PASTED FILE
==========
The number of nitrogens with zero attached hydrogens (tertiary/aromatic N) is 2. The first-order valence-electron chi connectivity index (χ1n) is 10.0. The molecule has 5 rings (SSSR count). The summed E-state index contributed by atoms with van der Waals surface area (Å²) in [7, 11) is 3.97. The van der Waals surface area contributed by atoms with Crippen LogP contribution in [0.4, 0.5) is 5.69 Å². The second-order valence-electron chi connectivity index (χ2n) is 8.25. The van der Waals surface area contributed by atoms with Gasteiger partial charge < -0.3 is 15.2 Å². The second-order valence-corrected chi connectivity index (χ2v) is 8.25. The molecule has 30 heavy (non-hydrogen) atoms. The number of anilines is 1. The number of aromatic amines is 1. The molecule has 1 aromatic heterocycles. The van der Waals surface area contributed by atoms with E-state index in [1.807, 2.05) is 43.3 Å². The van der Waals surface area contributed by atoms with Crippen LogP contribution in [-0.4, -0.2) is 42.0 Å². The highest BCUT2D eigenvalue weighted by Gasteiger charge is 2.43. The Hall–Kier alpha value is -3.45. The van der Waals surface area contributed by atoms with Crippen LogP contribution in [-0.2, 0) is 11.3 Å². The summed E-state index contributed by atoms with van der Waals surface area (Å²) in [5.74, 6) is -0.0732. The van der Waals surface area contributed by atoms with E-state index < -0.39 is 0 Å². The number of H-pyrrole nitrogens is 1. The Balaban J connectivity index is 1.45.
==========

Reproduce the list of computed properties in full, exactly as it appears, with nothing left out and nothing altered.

The number of nitrogens with zero attached hydrogens (tertiary/aromatic N) is 2. The first-order valence-electron chi connectivity index (χ1n) is 10.0. The molecule has 5 rings (SSSR count). The summed E-state index contributed by atoms with van der Waals surface area (Å²) in [7, 11) is 3.97. The van der Waals surface area contributed by atoms with Crippen LogP contribution in [0.4, 0.5) is 5.69 Å². The second-order valence-electron chi connectivity index (χ2n) is 8.25. The van der Waals surface area contributed by atoms with Gasteiger partial charge < -0.3 is 15.2 Å². The second-order valence-corrected chi connectivity index (χ2v) is 8.25. The molecule has 30 heavy (non-hydrogen) atoms. The number of anilines is 1. The number of aromatic amines is 1. The molecule has 1 aromatic heterocycles. The van der Waals surface area contributed by atoms with E-state index in [1.807, 2.05) is 43.3 Å². The van der Waals surface area contributed by atoms with Crippen LogP contribution in [-0.4, -0.2) is 42.0 Å². The highest BCUT2D eigenvalue weighted by Gasteiger charge is 2.43. The Hall–Kier alpha value is -3.45. The van der Waals surface area contributed by atoms with Crippen LogP contribution in [-0.2, 0) is 11.3 Å². The summed E-state index contributed by atoms with van der Waals surface area (Å²) in [5.74, 6) is -0.0732. The van der Waals surface area contributed by atoms with E-state index < -0.39 is 0 Å². The number of H-pyrrole nitrogens is 1. The Balaban J connectivity index is 1.45.